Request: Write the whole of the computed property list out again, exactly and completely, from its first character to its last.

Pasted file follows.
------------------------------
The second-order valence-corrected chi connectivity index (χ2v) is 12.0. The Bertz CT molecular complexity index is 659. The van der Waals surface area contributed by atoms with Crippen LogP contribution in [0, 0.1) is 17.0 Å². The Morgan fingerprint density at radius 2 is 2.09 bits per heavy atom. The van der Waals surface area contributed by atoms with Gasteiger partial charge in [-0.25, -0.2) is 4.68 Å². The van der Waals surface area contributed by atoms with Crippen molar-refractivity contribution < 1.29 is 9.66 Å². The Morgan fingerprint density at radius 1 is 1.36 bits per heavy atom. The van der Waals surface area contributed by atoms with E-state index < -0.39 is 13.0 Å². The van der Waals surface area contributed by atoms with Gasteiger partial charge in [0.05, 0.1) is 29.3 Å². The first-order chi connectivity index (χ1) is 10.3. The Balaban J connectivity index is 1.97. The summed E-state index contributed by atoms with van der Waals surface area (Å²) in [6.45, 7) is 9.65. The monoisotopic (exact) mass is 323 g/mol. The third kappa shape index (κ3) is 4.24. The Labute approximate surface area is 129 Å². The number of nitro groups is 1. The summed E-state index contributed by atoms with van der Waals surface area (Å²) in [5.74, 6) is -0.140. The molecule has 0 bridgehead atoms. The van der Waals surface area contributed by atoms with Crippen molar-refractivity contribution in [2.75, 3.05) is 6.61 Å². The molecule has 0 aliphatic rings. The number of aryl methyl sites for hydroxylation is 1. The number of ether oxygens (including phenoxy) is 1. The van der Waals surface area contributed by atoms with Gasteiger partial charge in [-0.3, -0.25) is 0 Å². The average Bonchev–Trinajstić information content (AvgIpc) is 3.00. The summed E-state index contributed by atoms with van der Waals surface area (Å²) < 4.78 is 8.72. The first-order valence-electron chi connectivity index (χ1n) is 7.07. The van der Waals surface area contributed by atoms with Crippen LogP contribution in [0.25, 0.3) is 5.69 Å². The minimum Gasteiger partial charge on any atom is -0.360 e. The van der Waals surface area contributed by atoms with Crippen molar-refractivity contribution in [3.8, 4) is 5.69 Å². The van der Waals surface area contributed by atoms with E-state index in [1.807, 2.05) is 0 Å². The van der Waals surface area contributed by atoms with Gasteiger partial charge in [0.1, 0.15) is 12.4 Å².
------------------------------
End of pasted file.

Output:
The second-order valence-corrected chi connectivity index (χ2v) is 12.0. The Bertz CT molecular complexity index is 659. The van der Waals surface area contributed by atoms with Crippen LogP contribution in [0, 0.1) is 17.0 Å². The Morgan fingerprint density at radius 2 is 2.09 bits per heavy atom. The van der Waals surface area contributed by atoms with Gasteiger partial charge in [-0.25, -0.2) is 4.68 Å². The van der Waals surface area contributed by atoms with Crippen molar-refractivity contribution < 1.29 is 9.66 Å². The Morgan fingerprint density at radius 1 is 1.36 bits per heavy atom. The van der Waals surface area contributed by atoms with E-state index < -0.39 is 13.0 Å². The van der Waals surface area contributed by atoms with Gasteiger partial charge in [0.05, 0.1) is 29.3 Å². The first-order chi connectivity index (χ1) is 10.3. The Balaban J connectivity index is 1.97. The summed E-state index contributed by atoms with van der Waals surface area (Å²) in [6.45, 7) is 9.65. The monoisotopic (exact) mass is 323 g/mol. The third kappa shape index (κ3) is 4.24. The Labute approximate surface area is 129 Å². The number of nitro groups is 1. The summed E-state index contributed by atoms with van der Waals surface area (Å²) in [5.74, 6) is -0.140. The molecule has 0 bridgehead atoms. The van der Waals surface area contributed by atoms with Crippen molar-refractivity contribution in [2.75, 3.05) is 6.61 Å². The molecule has 0 aliphatic rings. The number of aryl methyl sites for hydroxylation is 1. The number of ether oxygens (including phenoxy) is 1. The van der Waals surface area contributed by atoms with Gasteiger partial charge in [-0.3, -0.25) is 0 Å². The average Bonchev–Trinajstić information content (AvgIpc) is 3.00. The summed E-state index contributed by atoms with van der Waals surface area (Å²) < 4.78 is 8.72. The first-order valence-electron chi connectivity index (χ1n) is 7.07. The van der Waals surface area contributed by atoms with Crippen LogP contribution in [0.25, 0.3) is 5.69 Å². The minimum Gasteiger partial charge on any atom is -0.360 e. The van der Waals surface area contributed by atoms with Crippen molar-refractivity contribution in [3.8, 4) is 5.69 Å². The van der Waals surface area contributed by atoms with E-state index in [1.807, 2.05) is 0 Å². The van der Waals surface area contributed by atoms with Gasteiger partial charge in [0.1, 0.15) is 12.4 Å².